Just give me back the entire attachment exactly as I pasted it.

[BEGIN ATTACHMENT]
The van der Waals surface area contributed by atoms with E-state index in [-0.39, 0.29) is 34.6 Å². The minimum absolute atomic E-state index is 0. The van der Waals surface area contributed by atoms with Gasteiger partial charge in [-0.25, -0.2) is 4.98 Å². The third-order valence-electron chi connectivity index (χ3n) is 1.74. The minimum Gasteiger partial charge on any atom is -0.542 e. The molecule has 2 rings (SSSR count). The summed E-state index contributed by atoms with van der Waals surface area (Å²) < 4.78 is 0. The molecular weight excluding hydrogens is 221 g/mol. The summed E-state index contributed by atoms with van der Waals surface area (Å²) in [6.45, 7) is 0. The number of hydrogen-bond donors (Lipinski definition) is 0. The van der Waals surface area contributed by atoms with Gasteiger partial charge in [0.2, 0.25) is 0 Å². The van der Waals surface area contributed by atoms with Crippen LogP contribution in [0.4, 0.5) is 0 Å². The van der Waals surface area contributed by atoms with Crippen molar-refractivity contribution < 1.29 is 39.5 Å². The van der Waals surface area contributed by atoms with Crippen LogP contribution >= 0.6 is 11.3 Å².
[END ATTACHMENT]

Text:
The van der Waals surface area contributed by atoms with E-state index in [-0.39, 0.29) is 34.6 Å². The minimum absolute atomic E-state index is 0. The van der Waals surface area contributed by atoms with Gasteiger partial charge in [-0.25, -0.2) is 4.98 Å². The third-order valence-electron chi connectivity index (χ3n) is 1.74. The minimum Gasteiger partial charge on any atom is -0.542 e. The molecule has 2 rings (SSSR count). The summed E-state index contributed by atoms with van der Waals surface area (Å²) < 4.78 is 0. The molecular weight excluding hydrogens is 221 g/mol. The summed E-state index contributed by atoms with van der Waals surface area (Å²) in [6.45, 7) is 0. The number of hydrogen-bond donors (Lipinski definition) is 0. The van der Waals surface area contributed by atoms with Gasteiger partial charge in [0.2, 0.25) is 0 Å². The van der Waals surface area contributed by atoms with Crippen LogP contribution in [0.4, 0.5) is 0 Å². The van der Waals surface area contributed by atoms with Crippen molar-refractivity contribution < 1.29 is 39.5 Å². The van der Waals surface area contributed by atoms with Crippen LogP contribution >= 0.6 is 11.3 Å².